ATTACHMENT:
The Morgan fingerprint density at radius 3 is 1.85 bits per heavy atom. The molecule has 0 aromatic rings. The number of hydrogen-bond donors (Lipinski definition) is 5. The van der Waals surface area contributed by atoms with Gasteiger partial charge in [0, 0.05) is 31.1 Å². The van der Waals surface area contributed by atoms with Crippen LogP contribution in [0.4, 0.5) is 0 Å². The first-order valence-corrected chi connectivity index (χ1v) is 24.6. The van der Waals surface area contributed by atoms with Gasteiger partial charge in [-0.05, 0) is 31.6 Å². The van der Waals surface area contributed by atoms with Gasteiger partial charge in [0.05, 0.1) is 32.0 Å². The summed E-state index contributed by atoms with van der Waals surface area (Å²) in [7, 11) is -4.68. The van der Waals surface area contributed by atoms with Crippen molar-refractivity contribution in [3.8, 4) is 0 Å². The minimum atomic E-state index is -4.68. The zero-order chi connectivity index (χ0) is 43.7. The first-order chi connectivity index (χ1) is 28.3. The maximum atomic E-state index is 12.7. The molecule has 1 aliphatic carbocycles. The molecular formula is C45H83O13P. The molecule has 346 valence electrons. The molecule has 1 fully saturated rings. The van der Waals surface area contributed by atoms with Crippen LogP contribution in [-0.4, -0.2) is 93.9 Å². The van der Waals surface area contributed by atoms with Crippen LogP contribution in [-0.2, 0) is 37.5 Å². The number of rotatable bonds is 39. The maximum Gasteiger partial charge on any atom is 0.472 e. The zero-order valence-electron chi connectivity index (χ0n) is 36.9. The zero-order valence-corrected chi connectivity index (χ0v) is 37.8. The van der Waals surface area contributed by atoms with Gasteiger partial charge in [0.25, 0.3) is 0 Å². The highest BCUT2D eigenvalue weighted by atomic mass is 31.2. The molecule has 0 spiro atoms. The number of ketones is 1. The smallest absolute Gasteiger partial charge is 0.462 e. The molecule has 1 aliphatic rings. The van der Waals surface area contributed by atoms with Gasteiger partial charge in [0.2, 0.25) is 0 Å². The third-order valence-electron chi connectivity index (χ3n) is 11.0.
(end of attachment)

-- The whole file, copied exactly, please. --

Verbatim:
The Morgan fingerprint density at radius 3 is 1.85 bits per heavy atom. The molecule has 0 aromatic rings. The number of hydrogen-bond donors (Lipinski definition) is 5. The van der Waals surface area contributed by atoms with Gasteiger partial charge in [0, 0.05) is 31.1 Å². The van der Waals surface area contributed by atoms with Crippen LogP contribution in [0.4, 0.5) is 0 Å². The first-order valence-corrected chi connectivity index (χ1v) is 24.6. The van der Waals surface area contributed by atoms with Gasteiger partial charge in [-0.05, 0) is 31.6 Å². The van der Waals surface area contributed by atoms with Gasteiger partial charge in [0.05, 0.1) is 32.0 Å². The summed E-state index contributed by atoms with van der Waals surface area (Å²) in [7, 11) is -4.68. The van der Waals surface area contributed by atoms with Crippen molar-refractivity contribution in [3.8, 4) is 0 Å². The minimum atomic E-state index is -4.68. The zero-order chi connectivity index (χ0) is 43.7. The first-order chi connectivity index (χ1) is 28.3. The maximum atomic E-state index is 12.7. The molecule has 1 aliphatic carbocycles. The molecular formula is C45H83O13P. The molecule has 346 valence electrons. The molecule has 1 fully saturated rings. The van der Waals surface area contributed by atoms with Crippen LogP contribution in [-0.4, -0.2) is 93.9 Å². The van der Waals surface area contributed by atoms with Crippen LogP contribution in [-0.2, 0) is 37.5 Å². The number of rotatable bonds is 39. The maximum Gasteiger partial charge on any atom is 0.472 e. The zero-order valence-electron chi connectivity index (χ0n) is 36.9. The zero-order valence-corrected chi connectivity index (χ0v) is 37.8. The van der Waals surface area contributed by atoms with Gasteiger partial charge in [0.25, 0.3) is 0 Å². The highest BCUT2D eigenvalue weighted by atomic mass is 31.2. The molecule has 0 spiro atoms. The number of ketones is 1. The smallest absolute Gasteiger partial charge is 0.462 e. The molecule has 1 aliphatic rings. The van der Waals surface area contributed by atoms with Gasteiger partial charge in [0.2, 0.25) is 0 Å². The third-order valence-electron chi connectivity index (χ3n) is 11.0.